The group huddles in the living room of the retreat center on day one. We are uncomfortably cozy and just getting to know each other. A video camera is set up to capture whatever we are about to do. The cool, foggy northern California air outside the windows of the house seeps into the room. I pull my shawl around me more tightly. I brought the garment back from India where I wore it each morning and evening to keep me warm during the coolest hours of the day. In this unfamiliar space the shawl serves as a security blanket, a comforting shell for my timid approach.
I scan the circle of fellow leadership participants.
Who are all of you? Guess I’ll find out over this next year.
I wonder what kind of first impression I’m making.
Is this room getting colder?
I pull my shawl even tighter as my gaze lands on the facilitator, Karen. She is explaining the exercise on which we are about to embark. It is our first exercise together in this year-long leadership program. I boldly signed up for this intensive experience upon the completion of obtaining a Co-Active Coaching certification. A momentum of change is stirring like sand beneath a gathering wave and I am not turning away. I am hopping on and going for the ride.
It is an exercise of quiet consideration where choices must be made, tough choices. It is a scenario of life and death, where we must each plead our case to live and be one of the chosen to be placed on the lifeboat.
I sit listening to the others as I scan my brain to find the criteria by which I will choose my selectees to save.
Men? Women? Younger people? Mothers? Yes, mothers are important. I will vote for all the mothers. Someone depends on them to live, so their lives play very vital roles . . . Oh, it’s my turn already!
I stand for a moment in front of everyone else, realizing maybe I should have been planning my plea. I am as surprised as anyone by what rolls off my tongue.
Everyone looks up at me, perplexed. “I’m not afraid to die. I’ve already come so close to it before.” My face is serious. I keep myself wrapped in the cocoon of my shawl and head to sit back down. Karen reminds me I am supposed to convince the others why I should be saved. I pause to consider her words.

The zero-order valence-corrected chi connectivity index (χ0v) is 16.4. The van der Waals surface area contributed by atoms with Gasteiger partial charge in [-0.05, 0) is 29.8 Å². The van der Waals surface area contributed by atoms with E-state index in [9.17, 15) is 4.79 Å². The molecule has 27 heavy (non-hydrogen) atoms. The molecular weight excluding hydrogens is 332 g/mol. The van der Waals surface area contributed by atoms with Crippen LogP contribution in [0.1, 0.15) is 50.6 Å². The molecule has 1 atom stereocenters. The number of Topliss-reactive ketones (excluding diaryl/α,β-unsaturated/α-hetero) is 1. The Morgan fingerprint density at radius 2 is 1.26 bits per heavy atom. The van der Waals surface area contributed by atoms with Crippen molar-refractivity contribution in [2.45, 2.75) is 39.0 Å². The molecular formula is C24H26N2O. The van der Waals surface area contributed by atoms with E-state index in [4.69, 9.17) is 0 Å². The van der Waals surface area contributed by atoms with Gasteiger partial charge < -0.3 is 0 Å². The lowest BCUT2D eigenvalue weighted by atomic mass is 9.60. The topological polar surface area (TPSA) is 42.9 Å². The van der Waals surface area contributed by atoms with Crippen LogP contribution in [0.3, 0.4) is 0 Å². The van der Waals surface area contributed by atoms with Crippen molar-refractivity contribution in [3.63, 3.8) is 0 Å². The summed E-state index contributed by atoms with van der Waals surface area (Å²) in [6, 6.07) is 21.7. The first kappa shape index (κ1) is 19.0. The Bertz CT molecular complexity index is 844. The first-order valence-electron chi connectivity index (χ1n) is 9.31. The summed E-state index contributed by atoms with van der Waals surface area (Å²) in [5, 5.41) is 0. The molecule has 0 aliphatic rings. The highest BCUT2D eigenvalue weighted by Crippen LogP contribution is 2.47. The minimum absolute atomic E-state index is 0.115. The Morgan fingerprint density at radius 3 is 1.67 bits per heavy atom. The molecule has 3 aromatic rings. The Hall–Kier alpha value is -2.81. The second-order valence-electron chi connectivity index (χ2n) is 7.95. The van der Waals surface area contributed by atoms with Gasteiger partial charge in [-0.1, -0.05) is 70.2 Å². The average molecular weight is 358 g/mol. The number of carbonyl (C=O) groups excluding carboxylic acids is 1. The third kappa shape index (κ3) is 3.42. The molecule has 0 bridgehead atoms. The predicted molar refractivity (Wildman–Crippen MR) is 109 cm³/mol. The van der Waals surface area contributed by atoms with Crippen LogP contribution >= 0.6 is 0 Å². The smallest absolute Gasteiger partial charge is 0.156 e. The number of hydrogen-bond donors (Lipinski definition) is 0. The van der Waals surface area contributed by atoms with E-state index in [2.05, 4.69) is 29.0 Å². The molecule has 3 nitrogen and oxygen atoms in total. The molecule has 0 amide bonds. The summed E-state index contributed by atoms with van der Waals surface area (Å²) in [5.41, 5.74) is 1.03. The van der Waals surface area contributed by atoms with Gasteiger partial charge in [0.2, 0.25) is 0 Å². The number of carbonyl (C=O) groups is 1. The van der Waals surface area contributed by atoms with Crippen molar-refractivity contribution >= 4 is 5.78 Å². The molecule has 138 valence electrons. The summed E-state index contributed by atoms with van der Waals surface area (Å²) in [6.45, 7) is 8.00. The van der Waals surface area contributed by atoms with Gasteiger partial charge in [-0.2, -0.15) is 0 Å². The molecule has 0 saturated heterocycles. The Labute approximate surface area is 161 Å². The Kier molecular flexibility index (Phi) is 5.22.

I already told them I don’t need to live.
So, as I rise once again and stand in front of the camera. I make up a spiel of my goals and ambitions in life. I take a breath and add another statement, almost as an aside.
“I also believe it important that you know I had cancer at a young age. It created a dedication in me to use my life to make the world a better place for those who come after me. I will continue to carry on this mission.”
I sit down.
When everyone has spoken, Karen’s assistant passes a hat around and we each place our votes into it one-by-one. I am certain I will not be chosen. The ballots are counted.
“The person receiving the most votes is . . .” Karen pauses, building the suspense. “LauraLynn.”
I look up without moving from my seat.
Did she just say my name?
“LauraLynn, you’re in,” Karen directs me, pointing me to move toward one of three seats reserved for the chosen ones.
I stand up and move toward the chairs. I sit stunned as the other chosen ones join me.
“Anyone care to share why you made the choices you did?” Karen questions us.
(-excerpted from Inspired to Live: The Story of an Unlikely Rebel, second edition to be released late 2020.)
My fear to be seen began in high school. I was rejected again and again, after my family moved to a new town, Wausau, WI. From third grade on the mean girls let me know I didn’t fit in and never would. I really clued in on their scorning mentality when I auditioned for a middle school talent show, a perfectly choregraphed and executed disco dance to Le Freak by Chic… in retrospect maybe the choice of song fed my outcast status. The shutting out continued into high school where I was chased, ridiculed and sneered at often by other classmates.
Finally, in my senior year I began to block them out, though it still hurt. I refused the pressures of fitting into their preppy mold. Instead I wore textured black and red checked cigarette pants with a vibrant purple sweater. I already stood out so…